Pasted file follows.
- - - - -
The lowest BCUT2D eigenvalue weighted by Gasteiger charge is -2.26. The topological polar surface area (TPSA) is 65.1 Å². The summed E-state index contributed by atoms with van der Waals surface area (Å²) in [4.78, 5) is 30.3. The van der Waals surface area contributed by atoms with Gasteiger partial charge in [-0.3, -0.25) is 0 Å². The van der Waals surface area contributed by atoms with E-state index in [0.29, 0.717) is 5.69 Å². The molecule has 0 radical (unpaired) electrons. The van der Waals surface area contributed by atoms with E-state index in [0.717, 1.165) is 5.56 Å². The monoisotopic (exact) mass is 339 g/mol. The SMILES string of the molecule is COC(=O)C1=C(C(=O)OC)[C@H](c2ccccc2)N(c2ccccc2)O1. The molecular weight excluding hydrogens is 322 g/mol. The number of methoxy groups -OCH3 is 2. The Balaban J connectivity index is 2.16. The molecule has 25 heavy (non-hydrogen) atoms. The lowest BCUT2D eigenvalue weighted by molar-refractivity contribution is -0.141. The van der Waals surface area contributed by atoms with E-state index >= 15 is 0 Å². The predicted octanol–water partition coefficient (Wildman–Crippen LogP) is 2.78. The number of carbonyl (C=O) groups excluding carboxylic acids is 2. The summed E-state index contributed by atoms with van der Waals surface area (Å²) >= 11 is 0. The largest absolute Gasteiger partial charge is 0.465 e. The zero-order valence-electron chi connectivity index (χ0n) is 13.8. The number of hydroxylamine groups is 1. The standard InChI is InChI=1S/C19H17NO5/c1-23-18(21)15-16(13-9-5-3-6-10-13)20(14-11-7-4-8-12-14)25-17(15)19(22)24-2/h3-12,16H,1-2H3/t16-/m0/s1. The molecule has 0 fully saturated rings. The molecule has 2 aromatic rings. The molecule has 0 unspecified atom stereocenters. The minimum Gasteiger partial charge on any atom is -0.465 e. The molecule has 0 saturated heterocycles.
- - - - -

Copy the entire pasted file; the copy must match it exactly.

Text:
The lowest BCUT2D eigenvalue weighted by Gasteiger charge is -2.26. The topological polar surface area (TPSA) is 65.1 Å². The summed E-state index contributed by atoms with van der Waals surface area (Å²) in [4.78, 5) is 30.3. The van der Waals surface area contributed by atoms with Gasteiger partial charge in [-0.3, -0.25) is 0 Å². The van der Waals surface area contributed by atoms with E-state index in [0.29, 0.717) is 5.69 Å². The molecule has 0 radical (unpaired) electrons. The van der Waals surface area contributed by atoms with E-state index in [0.717, 1.165) is 5.56 Å². The monoisotopic (exact) mass is 339 g/mol. The SMILES string of the molecule is COC(=O)C1=C(C(=O)OC)[C@H](c2ccccc2)N(c2ccccc2)O1. The molecular weight excluding hydrogens is 322 g/mol. The number of methoxy groups -OCH3 is 2. The Balaban J connectivity index is 2.16. The molecule has 25 heavy (non-hydrogen) atoms. The lowest BCUT2D eigenvalue weighted by molar-refractivity contribution is -0.141. The van der Waals surface area contributed by atoms with E-state index >= 15 is 0 Å². The predicted octanol–water partition coefficient (Wildman–Crippen LogP) is 2.78. The number of carbonyl (C=O) groups excluding carboxylic acids is 2. The summed E-state index contributed by atoms with van der Waals surface area (Å²) >= 11 is 0. The largest absolute Gasteiger partial charge is 0.465 e. The zero-order valence-electron chi connectivity index (χ0n) is 13.8. The number of hydroxylamine groups is 1. The standard InChI is InChI=1S/C19H17NO5/c1-23-18(21)15-16(13-9-5-3-6-10-13)20(14-11-7-4-8-12-14)25-17(15)19(22)24-2/h3-12,16H,1-2H3/t16-/m0/s1. The molecule has 0 fully saturated rings. The molecule has 2 aromatic rings. The molecule has 0 unspecified atom stereocenters. The minimum Gasteiger partial charge on any atom is -0.465 e. The molecule has 0 saturated heterocycles.